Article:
At one point, beer had replaced water in Michael Wanz Wansleys diet.
At one point, beer had replaced water in Michael "Wanz" Wansley's diet. Santosh Tawde

Michael Wansley remembers very clearly the day he first got sober—Seafair Weekend 1999—after waking up in bed with a stranger, full of regret. He remembers a night in Paris while on tour with Macklemore & Ryan Lewis, in a small club surrounded by hundreds of people waving bottles of champagne at him from every angle after he’d finished his famous deep-voiced hook on “Thrift Shop.” And he remembers a simple but effective idea his AA sponsor told him one afternoon: “Michael, you never have to take a drink again.”

Wansley—or Wanz, as he’s better known—has been sober now for 18 years. The Seattle native, who came up in the local music scene, recalls partying with members of famous grunge bands, like Mudhoney and Soundgarden, and watching many Seattle musicians quickly get hooked on heroin, alcohol, or cocaine—with some consequently losing their lives.

Drugs and alcohol were everywhere; Wanz recalls drinking beer so frequently that it replaced water in his diet. “I liked the feeling of being buzzed,” he admits. “Alcohol greases a lot of the social wheels. But what I didn’t see was the diminishing of my physical and mental capabilities, because I was always around people doing the same thing I was.”

Being a musician requires managing several jobs. On the one hand, there’s the songwriting and recording. On the other, there’s playing live to audiences whose numbers can range from single digits to several thousand. Live performances can induce a great deal of anxiety, of course, leading artists to abuse drugs to feel relaxed or to facilitate dealing with stress. “Playing music in front of people is really nerve-wracking,” says the golden-voiced Robb Benson, front man for the Seattle rock band Stereo Embers. “Drinking calms the nerves, especially if you have one or two. But then you build up a tolerance. You’re enjoying it more and more often.”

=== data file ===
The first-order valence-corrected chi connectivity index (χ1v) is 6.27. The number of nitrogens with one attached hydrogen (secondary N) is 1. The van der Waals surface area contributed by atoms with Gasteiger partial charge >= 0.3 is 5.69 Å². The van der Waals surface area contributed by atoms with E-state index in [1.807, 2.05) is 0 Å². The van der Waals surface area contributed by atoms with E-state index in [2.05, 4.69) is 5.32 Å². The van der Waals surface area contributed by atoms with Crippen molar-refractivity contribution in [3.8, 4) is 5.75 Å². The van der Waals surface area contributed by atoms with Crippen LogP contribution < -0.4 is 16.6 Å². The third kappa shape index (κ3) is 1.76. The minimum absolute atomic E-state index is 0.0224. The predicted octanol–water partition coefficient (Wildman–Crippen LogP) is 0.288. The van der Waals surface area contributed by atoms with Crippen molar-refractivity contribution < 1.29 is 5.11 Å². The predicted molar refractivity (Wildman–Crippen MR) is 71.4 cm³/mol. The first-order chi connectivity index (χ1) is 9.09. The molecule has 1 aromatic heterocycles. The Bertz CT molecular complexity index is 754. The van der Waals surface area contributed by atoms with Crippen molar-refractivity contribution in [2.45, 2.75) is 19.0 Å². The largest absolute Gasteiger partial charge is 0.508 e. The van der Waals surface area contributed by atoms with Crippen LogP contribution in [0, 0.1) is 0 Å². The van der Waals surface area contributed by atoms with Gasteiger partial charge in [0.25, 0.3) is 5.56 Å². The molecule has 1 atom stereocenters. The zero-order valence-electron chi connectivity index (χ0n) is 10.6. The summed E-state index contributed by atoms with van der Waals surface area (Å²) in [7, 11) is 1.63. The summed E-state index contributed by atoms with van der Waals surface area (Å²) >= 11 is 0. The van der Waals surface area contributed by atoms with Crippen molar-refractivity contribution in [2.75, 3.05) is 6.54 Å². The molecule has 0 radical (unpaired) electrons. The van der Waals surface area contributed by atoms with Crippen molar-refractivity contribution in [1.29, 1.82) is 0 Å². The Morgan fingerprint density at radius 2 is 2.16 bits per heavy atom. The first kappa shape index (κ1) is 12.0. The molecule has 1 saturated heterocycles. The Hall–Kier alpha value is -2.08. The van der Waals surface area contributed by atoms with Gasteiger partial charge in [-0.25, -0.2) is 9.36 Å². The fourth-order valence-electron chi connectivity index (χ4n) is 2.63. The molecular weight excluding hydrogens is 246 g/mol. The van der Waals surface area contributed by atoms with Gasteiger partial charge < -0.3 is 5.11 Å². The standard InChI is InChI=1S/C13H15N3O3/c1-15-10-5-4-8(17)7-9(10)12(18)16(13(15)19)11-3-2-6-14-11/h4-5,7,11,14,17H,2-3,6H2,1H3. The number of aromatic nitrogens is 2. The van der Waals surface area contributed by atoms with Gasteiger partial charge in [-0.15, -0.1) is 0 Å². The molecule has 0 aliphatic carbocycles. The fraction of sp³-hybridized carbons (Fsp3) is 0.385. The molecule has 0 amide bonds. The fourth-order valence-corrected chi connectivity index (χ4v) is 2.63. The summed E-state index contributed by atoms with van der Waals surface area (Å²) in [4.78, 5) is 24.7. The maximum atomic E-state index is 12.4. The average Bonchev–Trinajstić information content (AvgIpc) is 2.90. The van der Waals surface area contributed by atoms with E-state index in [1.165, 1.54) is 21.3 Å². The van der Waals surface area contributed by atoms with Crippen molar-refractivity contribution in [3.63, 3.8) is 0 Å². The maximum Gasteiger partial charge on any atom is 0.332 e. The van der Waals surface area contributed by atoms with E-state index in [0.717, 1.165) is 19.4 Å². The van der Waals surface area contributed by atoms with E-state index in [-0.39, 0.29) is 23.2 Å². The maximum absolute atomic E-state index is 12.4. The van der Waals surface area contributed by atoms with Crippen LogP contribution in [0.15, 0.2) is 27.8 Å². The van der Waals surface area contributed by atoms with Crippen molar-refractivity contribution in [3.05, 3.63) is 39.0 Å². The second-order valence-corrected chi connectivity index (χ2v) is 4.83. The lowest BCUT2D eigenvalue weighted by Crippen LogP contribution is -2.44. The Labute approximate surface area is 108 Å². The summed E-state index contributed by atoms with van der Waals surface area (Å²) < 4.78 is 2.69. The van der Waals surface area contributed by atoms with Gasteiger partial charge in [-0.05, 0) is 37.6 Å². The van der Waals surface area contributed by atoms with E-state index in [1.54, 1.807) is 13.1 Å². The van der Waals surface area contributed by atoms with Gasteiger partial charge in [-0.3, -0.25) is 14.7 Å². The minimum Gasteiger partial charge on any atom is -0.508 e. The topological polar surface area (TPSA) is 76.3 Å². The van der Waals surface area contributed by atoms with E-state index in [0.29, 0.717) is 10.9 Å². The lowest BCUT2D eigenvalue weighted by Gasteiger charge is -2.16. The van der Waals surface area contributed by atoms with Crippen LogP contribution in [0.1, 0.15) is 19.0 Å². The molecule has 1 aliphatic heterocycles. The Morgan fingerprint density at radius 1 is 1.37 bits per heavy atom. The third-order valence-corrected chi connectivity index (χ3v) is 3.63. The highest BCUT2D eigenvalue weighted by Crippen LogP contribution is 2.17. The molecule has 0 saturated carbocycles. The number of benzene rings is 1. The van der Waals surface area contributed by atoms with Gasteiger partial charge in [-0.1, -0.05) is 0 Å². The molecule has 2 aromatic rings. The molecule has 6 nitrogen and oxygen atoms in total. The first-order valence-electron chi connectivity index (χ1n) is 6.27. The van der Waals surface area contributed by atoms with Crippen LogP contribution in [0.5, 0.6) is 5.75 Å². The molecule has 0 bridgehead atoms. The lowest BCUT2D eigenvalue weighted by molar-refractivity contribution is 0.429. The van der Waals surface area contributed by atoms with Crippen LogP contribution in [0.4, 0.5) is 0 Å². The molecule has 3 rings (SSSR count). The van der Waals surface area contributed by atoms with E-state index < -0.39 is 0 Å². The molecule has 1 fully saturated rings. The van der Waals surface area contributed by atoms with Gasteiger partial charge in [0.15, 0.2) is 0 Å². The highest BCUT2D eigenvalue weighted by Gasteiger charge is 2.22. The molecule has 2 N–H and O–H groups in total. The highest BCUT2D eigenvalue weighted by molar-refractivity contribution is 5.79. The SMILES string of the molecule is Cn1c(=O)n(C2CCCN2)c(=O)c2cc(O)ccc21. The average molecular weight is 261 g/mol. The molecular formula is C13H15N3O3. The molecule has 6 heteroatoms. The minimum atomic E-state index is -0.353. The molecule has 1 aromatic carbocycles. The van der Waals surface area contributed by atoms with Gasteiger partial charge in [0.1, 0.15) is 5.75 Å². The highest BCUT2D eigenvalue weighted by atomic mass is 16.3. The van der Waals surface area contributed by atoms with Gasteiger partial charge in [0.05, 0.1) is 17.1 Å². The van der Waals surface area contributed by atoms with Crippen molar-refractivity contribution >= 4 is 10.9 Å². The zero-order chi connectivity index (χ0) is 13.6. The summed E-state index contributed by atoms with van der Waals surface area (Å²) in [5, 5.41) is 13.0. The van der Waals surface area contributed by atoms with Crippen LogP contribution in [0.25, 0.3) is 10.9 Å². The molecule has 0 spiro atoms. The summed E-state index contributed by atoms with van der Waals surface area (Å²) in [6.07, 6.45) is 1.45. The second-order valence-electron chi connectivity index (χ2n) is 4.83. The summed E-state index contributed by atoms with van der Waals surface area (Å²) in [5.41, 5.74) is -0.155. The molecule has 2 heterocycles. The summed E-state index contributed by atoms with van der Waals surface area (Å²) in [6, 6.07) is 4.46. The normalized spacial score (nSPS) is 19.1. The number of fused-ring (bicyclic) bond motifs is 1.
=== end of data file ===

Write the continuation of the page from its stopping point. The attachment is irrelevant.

Benson, whose first job in Seattle in the '90s was working at NAF Productions running errands for bands like Alice in Chains, quit his daily drinking habit about a year ago. And while the move has helped him save money and shed pounds, the decision immediately made him question whether he could continue performing. “I went through a short depression at first,” Benson says. “I didn’t want to write much for a few months, and it took a good four-to-five shows to even feel comfortable up there. My first totally clean show, I was a nervous wreck. Shaking like a scared deer. I questioned if I even wanted to do it anymore. It wasn’t fun, but now I think I am fine. It’s a process.”

Stereo Embers Robb Benson (right) plunged into depression and lost creative inspiration after quitting drinking, but he eventually cleared those obstacles.
Stereo Embers' Robb Benson (right) plunged into depression and lost creative inspiration after quitting drinking, but he eventually cleared those obstacles. Darla Rae Barry Benson

Wanz says he also felt afraid on stage initially, unsure what to do. “I wasn’t sure how it was going to work,” he says. “My first out-of-town gig sober scared the shit out of me.” He remembers finishing a set in Spokane just as a waitress approached his group with a tray of Jägermeister shots. “I just sat on the drum riser while everyone in the band who wanted one got one,” he says. “I found myself imagining the shot like a cartoon, as if arms and legs would pop out and it would start running toward me. I drank so often and so much that I forgot I had a choice.”

Tayler Lynn, singer-songwriter for the Emerald City Americana group Vaudeville Etiquette, recently exercised that choice for herself. About two months ago, Lynn decided to quit drinking. “I didn’t have a rock-bottom-kind-of-moment,” she explains. “But I realized that alcohol had become more of a habit than an enhancement. It wasn’t solving any of my problems or making anything better.” Lynn and her band toured Europe for about a month, “drinking all the time,” she says. “And when I came back to the real world and plugged back into my life, I kept that momentum up.” But drinking wasn’t productive for her. “It became easier to just have a few glasses of wine,” she says, “and then say I was tired and go to bed rather than want to dig down and write.”

For Vaudeville Etiquettes Tayler Lynn quit booze thanks to the inspiration of Tom Waits.
Vaudeville Etiquette's Tayler Lynn quit booze thanks to the inspiration of Tom Waits. Travis Trautt

Lynn says gravelly voiced bard Tom Waits inspired her decision to go dry. “He had this quote, something along the lines of ‘Life is psychedelic enough’—that, in fact, he discovered drugs and alcohol were drowning life out.” Lynn says she was nervous at first to perform without a drink but she “tuned into the present. And not in a way that made me self-conscious,” she explains, “but almost euphoric in a way alcohol hasn’t really been able to do. It felt almost childlike.”

So far, Lynn has remained successful in her efforts. And while alcohol is ubiquitous in the music industry, Wanz, Benson, and Lynn all say that it’s ultimately one’s choice whether to take a sip from those inviting and prevalent glasses. “There’s always that little guy in the back of my head,” Lynn says, “saying a glass of wine would be really great right now. And shows are a huge test of that. You have to push through those awkward moments and think about the larger picture. It’s still something I’m working on.”